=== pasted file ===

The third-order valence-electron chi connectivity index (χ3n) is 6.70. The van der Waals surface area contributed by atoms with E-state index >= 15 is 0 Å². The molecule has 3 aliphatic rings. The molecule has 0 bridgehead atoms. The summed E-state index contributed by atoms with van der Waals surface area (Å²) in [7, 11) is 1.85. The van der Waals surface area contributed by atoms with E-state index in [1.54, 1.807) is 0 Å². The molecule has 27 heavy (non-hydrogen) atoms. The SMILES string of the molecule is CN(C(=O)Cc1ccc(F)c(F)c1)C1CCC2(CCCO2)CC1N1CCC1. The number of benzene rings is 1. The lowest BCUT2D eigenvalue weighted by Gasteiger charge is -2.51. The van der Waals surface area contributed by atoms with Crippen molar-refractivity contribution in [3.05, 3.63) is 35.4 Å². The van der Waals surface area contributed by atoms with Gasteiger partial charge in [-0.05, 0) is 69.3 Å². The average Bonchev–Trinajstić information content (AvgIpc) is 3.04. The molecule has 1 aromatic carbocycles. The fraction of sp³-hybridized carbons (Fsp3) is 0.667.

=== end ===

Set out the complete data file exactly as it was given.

The third-order valence-electron chi connectivity index (χ3n) is 6.70. The van der Waals surface area contributed by atoms with E-state index >= 15 is 0 Å². The molecule has 3 aliphatic rings. The molecule has 0 bridgehead atoms. The summed E-state index contributed by atoms with van der Waals surface area (Å²) in [7, 11) is 1.85. The van der Waals surface area contributed by atoms with E-state index in [1.54, 1.807) is 0 Å². The molecule has 27 heavy (non-hydrogen) atoms. The SMILES string of the molecule is CN(C(=O)Cc1ccc(F)c(F)c1)C1CCC2(CCCO2)CC1N1CCC1. The number of benzene rings is 1. The lowest BCUT2D eigenvalue weighted by Gasteiger charge is -2.51. The van der Waals surface area contributed by atoms with Crippen molar-refractivity contribution in [3.05, 3.63) is 35.4 Å². The van der Waals surface area contributed by atoms with Gasteiger partial charge in [-0.05, 0) is 69.3 Å². The average Bonchev–Trinajstić information content (AvgIpc) is 3.04. The molecule has 1 aromatic carbocycles. The fraction of sp³-hybridized carbons (Fsp3) is 0.667.